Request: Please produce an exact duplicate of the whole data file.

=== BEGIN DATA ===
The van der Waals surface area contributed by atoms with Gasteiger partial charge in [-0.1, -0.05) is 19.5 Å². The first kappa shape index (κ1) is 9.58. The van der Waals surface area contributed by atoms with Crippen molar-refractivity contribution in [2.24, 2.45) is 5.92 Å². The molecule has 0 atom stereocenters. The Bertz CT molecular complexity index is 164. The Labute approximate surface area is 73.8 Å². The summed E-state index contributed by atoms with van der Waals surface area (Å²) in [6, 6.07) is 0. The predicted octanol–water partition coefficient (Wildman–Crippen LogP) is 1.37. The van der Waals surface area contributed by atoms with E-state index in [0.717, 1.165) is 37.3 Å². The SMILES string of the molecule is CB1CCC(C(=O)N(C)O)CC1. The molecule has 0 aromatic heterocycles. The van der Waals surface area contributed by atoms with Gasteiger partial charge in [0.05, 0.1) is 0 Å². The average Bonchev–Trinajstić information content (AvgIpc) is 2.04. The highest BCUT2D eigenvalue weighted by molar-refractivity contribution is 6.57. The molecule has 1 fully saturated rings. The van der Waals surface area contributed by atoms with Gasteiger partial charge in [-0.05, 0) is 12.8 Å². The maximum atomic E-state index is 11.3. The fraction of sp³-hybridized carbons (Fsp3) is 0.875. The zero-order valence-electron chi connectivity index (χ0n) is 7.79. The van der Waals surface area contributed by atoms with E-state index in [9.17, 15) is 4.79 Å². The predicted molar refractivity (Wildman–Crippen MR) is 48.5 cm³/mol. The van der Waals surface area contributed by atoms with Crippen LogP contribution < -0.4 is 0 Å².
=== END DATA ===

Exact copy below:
The van der Waals surface area contributed by atoms with Gasteiger partial charge in [-0.1, -0.05) is 19.5 Å². The first kappa shape index (κ1) is 9.58. The van der Waals surface area contributed by atoms with Crippen molar-refractivity contribution in [2.24, 2.45) is 5.92 Å². The molecule has 0 atom stereocenters. The Bertz CT molecular complexity index is 164. The Labute approximate surface area is 73.8 Å². The summed E-state index contributed by atoms with van der Waals surface area (Å²) in [6, 6.07) is 0. The predicted octanol–water partition coefficient (Wildman–Crippen LogP) is 1.37. The van der Waals surface area contributed by atoms with E-state index in [0.717, 1.165) is 37.3 Å². The SMILES string of the molecule is CB1CCC(C(=O)N(C)O)CC1. The molecule has 0 aromatic heterocycles. The van der Waals surface area contributed by atoms with Gasteiger partial charge in [0.05, 0.1) is 0 Å². The average Bonchev–Trinajstić information content (AvgIpc) is 2.04. The highest BCUT2D eigenvalue weighted by molar-refractivity contribution is 6.57. The molecule has 1 fully saturated rings. The van der Waals surface area contributed by atoms with Gasteiger partial charge in [-0.05, 0) is 12.8 Å². The maximum atomic E-state index is 11.3. The fraction of sp³-hybridized carbons (Fsp3) is 0.875. The zero-order valence-electron chi connectivity index (χ0n) is 7.79. The van der Waals surface area contributed by atoms with E-state index in [9.17, 15) is 4.79 Å². The predicted molar refractivity (Wildman–Crippen MR) is 48.5 cm³/mol. The van der Waals surface area contributed by atoms with Crippen LogP contribution < -0.4 is 0 Å².